North America has the equivalent of a new lease on life with regard to energy, as decades of declining oil & gas production drastically reversed course in the past 5 years, and petroleum liquids consumption is dropping after a long growth spurt.

This has led the US to import fewer barrels of oil from overseas – a truly amazing shift with resounding economic, political and environmental implications. At the same time, renewable energy deployment is on the rise as costs continue decreasing and creative financial instruments proliferate, profoundly impacting the power generation sector and utilities’ business models.

These unexpected developments afford the US numerous unique opportunities, both domestically and abroad. But capitalizing on the situation requires critical analysis and a mixture of market-based solutions, progressive regulations and political compromise. These are major themes in the Council on Foreign Relations’ Michael Levi’s new book, The Power Surge – Energy, Opportunity, and the Battle for America’s Future, which he recently discussed with Breaking Energy.

There is virtually unbridled enthusiasm over the oil & gas revolution currently unfolding in the US, thanks to a confluence of technology and market dynamics that facilitated economically-feasible unconventional resource development. However, regulatory changes and commodity price volatility could slow or even reverse the upwardly-trending production numbers many are so excited about.

“The biggest threats to these trends are not regulations, per se, but provisions that could put entire areas off limits to development,” Levi told Breaking Energy. “This can happen because regulations are too weak, which encourages people to do stupid things and create backlash over the entire industry.” An example of this ‘bad actor’ syndrome would be companies not adhering to industry best practices when completing cement jobs on unconventional wells, resulting in otherwise-avoidable environmental contamination.

“I’d be surprised to see draconian regulations come out of EPA. I won’t speculate on what EPA will say, but there is likely to be a push for greater disclosure, which is good,” said Levi. The EPA is scheduled to release a major study on the potential impacts of hydraulic fracturing on water resources in 2014. “We need some basic level of national performance because if things go bad in one region, the fallout could cascade across the country,” he said. There is much debate about whether unconventional oil & gas development should be regulated at the state or federal level.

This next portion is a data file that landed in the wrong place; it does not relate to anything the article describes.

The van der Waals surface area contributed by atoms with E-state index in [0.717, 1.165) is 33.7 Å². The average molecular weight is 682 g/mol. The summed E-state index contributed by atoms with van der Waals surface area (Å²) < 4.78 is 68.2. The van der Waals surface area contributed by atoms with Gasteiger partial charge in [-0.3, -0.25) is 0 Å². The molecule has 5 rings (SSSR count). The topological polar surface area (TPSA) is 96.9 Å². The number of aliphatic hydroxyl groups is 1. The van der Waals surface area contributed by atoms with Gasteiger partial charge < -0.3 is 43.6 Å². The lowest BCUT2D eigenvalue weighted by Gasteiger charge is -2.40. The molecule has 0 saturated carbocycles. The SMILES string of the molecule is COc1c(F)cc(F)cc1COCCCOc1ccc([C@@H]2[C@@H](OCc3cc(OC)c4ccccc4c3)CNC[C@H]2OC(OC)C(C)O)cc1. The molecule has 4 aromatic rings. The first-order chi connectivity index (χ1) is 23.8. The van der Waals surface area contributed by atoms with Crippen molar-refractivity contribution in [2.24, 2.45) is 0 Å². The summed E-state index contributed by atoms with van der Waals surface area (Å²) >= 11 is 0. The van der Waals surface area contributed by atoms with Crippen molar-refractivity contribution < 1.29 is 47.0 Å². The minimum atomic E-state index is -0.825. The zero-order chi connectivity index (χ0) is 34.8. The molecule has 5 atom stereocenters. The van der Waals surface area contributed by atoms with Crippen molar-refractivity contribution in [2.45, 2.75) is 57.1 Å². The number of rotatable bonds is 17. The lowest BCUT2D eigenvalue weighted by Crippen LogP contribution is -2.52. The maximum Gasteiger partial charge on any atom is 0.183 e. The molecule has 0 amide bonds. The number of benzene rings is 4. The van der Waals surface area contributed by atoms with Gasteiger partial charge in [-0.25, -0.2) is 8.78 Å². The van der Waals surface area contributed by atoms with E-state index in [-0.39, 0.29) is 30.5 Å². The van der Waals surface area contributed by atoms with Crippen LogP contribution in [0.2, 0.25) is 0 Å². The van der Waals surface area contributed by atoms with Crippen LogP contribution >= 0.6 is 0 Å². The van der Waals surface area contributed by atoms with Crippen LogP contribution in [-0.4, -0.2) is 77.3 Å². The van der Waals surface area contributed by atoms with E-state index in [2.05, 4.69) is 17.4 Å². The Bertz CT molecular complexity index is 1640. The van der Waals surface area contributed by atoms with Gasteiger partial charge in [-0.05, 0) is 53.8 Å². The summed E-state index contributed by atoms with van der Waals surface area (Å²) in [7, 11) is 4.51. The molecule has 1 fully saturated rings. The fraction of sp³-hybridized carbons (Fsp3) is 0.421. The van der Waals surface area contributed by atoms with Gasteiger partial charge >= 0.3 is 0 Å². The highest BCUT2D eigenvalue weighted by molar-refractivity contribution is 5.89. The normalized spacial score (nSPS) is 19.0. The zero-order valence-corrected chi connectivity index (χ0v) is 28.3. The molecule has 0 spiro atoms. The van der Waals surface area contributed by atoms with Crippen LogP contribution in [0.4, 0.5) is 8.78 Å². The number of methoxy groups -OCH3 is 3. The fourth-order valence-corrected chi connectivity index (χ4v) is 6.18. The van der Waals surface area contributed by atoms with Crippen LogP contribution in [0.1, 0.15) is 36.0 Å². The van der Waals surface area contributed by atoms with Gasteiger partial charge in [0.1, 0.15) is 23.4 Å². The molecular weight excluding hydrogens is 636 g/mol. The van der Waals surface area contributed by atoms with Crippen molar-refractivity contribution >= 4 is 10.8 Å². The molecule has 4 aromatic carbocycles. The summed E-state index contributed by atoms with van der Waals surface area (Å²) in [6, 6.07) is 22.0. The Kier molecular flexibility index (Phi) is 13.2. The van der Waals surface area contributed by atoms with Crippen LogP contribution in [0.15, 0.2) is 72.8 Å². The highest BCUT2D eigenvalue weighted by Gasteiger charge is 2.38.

“The other risk is market-based. For oil, if the most aggressive efficiency projections are right and you have massive supply increases at the same time people are buying less oil, then prices crash, which would hurt,” many operators, contractors and suppliers, said Levi.

Regarding climate change mitigation, Levi says fossil fuel scarcity is not going to get us there. “It doesn’t solve our climate problem – there is enough fossil fuel to do serious climate damage and this was true before current output boom. We need policy, technology and market developments. As long as energy sources don’t pay for all the [climate] damage they cause, we won’t get the clean energy solution deployment that we need.”

The US is famous for lacking a cohesive, long-term energy policy, but policy plays an important role in effectively capitalizing on America’s current energy opportunities, Levi argues in his book. “We can bring more coherence, but the first thing we need is to get past some of the partisanship and help people understand what the real trade-offs are. Second, we need to get a grasp on what these changes mean for our energy future – we need to start by moving forward on small policies both sides can support, maybe that’s using oil and gas money to fund clean energy, or it’s improved permitting for power transmission, pipelines etc. We need to start small before we go bigger. People don’t remember what it’s like to do cooperative work on energy like we did in 2005 and 2007, or when the presidential campaign in 2008 had two candidates who were arguing over which of their cap-and-trade plans was better,” Levi said.

“People need to get a grip and see some things are not so scary.”